Try to not treat anyone like a business contact from the get go. It usually comes across as cold, impersonal, and rigid. Even worse, it sends an immediate signal that you’re up to no good and in it only for your own causes.
Networking shouldn’t be about using people, it should be about helping each other and sharing experiences and knowledge.
Rather than just handing off a business card, a much better way to go is to make a light, friend-like connection, literally. When you’re making your contact, think about how you would approach a potential friend!
Don’t start any of your conversations with “so how about that giant funding your company got yesterday?”, start with “I saw on your LinkedIn profile that you’re big on surfing—mind giving me some tips?”—you get the gist.
As your conversations go further, you’ll find the time to talk about work. Everything at its own, appropriate time!
And who knows, you might actually end up being best buddies.
4. Know Your Boundaries
This should go without saying, but know your limits.
Sometimes, connections just don’t happen, no matter how much you’ve worked on your skills or thought it’ll be the most amazing networking experience you’ll ever have.
If it’s not happening, it’s not happening, and you need to let it go. Nobody likes pushy people. If you find out your interests aren’t aligned, the conversation isn’t flowing, or the connection just isn’t there, don’t pursue it. Walk away. Don’t be rude about it, but just walk away.
Think of it kind of like dating, some dates just don’t work out. Not that anyone did anything wrong, but the alignment just isn’t there, and trying to push it isn’t beneficial to either side.
To avoid wasting your time as well as other people’s, it’s best to exit conversations that aren’t a good match sooner rather than later. This will give you the opportunity to go and connect with someone you’re a great fit with.
5. Keep In Touch
We all know how hard it is to keep in touch with people who aren’t immediate family or very close friends.
Time goes by, we’re all busy, past contact is forgotten; it happens.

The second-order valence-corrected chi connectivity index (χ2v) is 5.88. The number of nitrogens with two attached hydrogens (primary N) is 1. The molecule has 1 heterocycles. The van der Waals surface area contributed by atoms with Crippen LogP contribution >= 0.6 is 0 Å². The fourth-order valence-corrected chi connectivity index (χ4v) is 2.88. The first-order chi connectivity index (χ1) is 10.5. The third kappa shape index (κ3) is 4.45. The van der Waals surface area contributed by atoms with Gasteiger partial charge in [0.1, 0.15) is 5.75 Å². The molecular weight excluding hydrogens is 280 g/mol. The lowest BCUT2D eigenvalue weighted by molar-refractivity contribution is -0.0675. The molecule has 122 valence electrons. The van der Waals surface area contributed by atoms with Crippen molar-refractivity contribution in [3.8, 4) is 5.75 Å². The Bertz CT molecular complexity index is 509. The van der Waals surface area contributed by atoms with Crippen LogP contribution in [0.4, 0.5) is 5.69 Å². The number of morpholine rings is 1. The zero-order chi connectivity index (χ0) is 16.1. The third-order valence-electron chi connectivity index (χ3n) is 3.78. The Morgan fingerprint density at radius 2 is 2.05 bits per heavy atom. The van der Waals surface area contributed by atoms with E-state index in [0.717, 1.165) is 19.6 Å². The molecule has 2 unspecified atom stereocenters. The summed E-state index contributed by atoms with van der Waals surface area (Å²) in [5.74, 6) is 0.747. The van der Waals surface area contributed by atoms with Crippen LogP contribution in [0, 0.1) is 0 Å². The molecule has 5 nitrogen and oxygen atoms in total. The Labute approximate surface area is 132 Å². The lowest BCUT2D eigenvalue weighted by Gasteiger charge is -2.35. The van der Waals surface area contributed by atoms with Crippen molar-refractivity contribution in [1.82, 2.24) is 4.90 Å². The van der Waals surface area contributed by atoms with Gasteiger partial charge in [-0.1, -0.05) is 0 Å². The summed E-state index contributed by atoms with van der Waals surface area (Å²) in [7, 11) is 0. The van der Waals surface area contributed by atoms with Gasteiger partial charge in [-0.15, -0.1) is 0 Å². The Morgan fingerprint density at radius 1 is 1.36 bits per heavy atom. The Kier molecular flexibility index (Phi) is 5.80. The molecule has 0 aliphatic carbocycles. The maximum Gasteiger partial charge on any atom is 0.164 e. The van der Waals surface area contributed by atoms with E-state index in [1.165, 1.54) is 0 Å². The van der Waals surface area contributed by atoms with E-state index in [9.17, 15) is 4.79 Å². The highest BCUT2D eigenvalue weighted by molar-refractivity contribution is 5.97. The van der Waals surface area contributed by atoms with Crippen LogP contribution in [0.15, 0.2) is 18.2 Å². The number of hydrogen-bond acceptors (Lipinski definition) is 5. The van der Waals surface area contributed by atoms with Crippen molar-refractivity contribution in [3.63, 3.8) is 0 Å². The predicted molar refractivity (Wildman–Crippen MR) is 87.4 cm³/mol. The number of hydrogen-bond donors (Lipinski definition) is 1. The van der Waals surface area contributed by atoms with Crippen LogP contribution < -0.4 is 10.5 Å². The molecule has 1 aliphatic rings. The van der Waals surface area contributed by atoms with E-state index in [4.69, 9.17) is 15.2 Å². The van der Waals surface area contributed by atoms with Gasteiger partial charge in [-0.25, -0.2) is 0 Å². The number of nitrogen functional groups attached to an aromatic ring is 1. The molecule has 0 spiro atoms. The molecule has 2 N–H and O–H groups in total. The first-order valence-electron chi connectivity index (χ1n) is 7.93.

The key to keeping relationships alive is keeping the conversation going. You’ve connected with people that you admire and want to learn from, right?
So, keep an eye on what they do, what they say, and what they’re up to. Start a conversation when they do something awesome—write a good post, launch a product, whatever it is that you’re excited about on their behalf.
Remind yourself every now and then. Reply to their tweet, leave a comment on their content, send them a postcard—whatever. Don’t be worried about being annoying.
Here’s what Alex Turnbull, CEO of Groove, has to say about following up in his article about how networking can help you succeed in life and business:
“A lot of people are hesitant to follow up because they think they’re being annoying. But consider this: what if you’re not being annoying? What if you’re actually being helpful?”
So make sure you include your experiences as well, something that could help them. Work on making your relationships meaningful ones, with a lot of mutual learning involved.
Did they just announce they’re writing a book? Send an email telling them about the awesome editing tool you just found.
If you know you tend to be forgetful when it comes to keeping relationships, make a physical note to do so. Have a weekly planner? Jot down “shoot John an email” or “recommend this app to Susan.”
Mastering Personal Branding Is an Art and a Science
Even though it has the unfortunate reputation, building public relationships doesn’t have to be evil or ingenuine.
As long as you understand that successful networking is built on creating real, genuine, mutual relationships, it can be an incredible tool for learning, connecting, knowledge sharing, and business opportunities if you want them.
Take your time, figure out your end goal of why you want to start getting around more, make sure you’re connecting on the right foundations, and keep the conversation going—even if you have to teach yourself to do it.
Even if you don’t 100% get to your end goal, deliberate networking is still a surefire way to create great relationships that can be helpful when you least expect it!
More Resources About Networking & Work Communication
Featured photo credit: Antenna via unsplash.com
 ^ Groove: How to Use Networking to Succeed in Business and Life
This article was first published at Lifehack